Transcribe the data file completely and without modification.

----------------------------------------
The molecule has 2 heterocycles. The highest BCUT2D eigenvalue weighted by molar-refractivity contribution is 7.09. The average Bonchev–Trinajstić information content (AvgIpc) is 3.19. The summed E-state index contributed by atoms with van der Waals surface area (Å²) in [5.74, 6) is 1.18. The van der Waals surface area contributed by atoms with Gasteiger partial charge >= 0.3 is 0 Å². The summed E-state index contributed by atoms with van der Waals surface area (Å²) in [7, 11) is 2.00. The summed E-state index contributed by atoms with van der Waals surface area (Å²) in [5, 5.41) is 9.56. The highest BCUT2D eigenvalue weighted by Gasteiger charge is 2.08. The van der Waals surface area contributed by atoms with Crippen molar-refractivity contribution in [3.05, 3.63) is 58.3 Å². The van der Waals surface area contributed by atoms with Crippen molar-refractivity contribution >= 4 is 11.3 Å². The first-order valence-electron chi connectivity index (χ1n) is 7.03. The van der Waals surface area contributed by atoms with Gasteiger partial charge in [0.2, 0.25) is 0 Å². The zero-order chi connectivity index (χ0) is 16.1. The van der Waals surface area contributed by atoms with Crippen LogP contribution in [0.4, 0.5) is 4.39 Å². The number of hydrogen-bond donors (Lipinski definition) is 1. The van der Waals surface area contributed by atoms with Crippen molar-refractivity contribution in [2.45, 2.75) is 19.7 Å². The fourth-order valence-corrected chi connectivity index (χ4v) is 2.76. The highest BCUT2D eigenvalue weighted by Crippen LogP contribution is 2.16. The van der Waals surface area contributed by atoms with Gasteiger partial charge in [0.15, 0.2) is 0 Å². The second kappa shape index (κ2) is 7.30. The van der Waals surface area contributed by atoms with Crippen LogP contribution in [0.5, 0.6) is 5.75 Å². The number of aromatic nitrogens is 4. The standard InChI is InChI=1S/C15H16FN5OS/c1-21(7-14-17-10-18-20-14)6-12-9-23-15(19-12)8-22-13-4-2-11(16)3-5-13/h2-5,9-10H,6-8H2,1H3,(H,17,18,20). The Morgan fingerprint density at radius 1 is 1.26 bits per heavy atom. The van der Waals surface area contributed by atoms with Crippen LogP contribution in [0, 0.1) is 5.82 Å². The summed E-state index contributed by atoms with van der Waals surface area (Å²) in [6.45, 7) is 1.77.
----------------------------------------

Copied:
The molecule has 2 heterocycles. The highest BCUT2D eigenvalue weighted by molar-refractivity contribution is 7.09. The average Bonchev–Trinajstić information content (AvgIpc) is 3.19. The summed E-state index contributed by atoms with van der Waals surface area (Å²) in [5.74, 6) is 1.18. The van der Waals surface area contributed by atoms with Gasteiger partial charge >= 0.3 is 0 Å². The summed E-state index contributed by atoms with van der Waals surface area (Å²) in [7, 11) is 2.00. The summed E-state index contributed by atoms with van der Waals surface area (Å²) in [5, 5.41) is 9.56. The highest BCUT2D eigenvalue weighted by Gasteiger charge is 2.08. The van der Waals surface area contributed by atoms with Crippen molar-refractivity contribution in [3.05, 3.63) is 58.3 Å². The van der Waals surface area contributed by atoms with Crippen molar-refractivity contribution >= 4 is 11.3 Å². The first-order valence-electron chi connectivity index (χ1n) is 7.03. The van der Waals surface area contributed by atoms with Gasteiger partial charge in [0.2, 0.25) is 0 Å². The zero-order chi connectivity index (χ0) is 16.1. The van der Waals surface area contributed by atoms with Crippen LogP contribution in [0.4, 0.5) is 4.39 Å². The number of hydrogen-bond donors (Lipinski definition) is 1. The van der Waals surface area contributed by atoms with Crippen molar-refractivity contribution in [2.45, 2.75) is 19.7 Å². The fourth-order valence-corrected chi connectivity index (χ4v) is 2.76. The highest BCUT2D eigenvalue weighted by Crippen LogP contribution is 2.16. The van der Waals surface area contributed by atoms with Gasteiger partial charge in [0.15, 0.2) is 0 Å². The second kappa shape index (κ2) is 7.30. The van der Waals surface area contributed by atoms with Crippen LogP contribution in [0.5, 0.6) is 5.75 Å². The number of aromatic nitrogens is 4. The standard InChI is InChI=1S/C15H16FN5OS/c1-21(7-14-17-10-18-20-14)6-12-9-23-15(19-12)8-22-13-4-2-11(16)3-5-13/h2-5,9-10H,6-8H2,1H3,(H,17,18,20). The Morgan fingerprint density at radius 1 is 1.26 bits per heavy atom. The van der Waals surface area contributed by atoms with Crippen LogP contribution in [0, 0.1) is 5.82 Å². The summed E-state index contributed by atoms with van der Waals surface area (Å²) in [6.45, 7) is 1.77.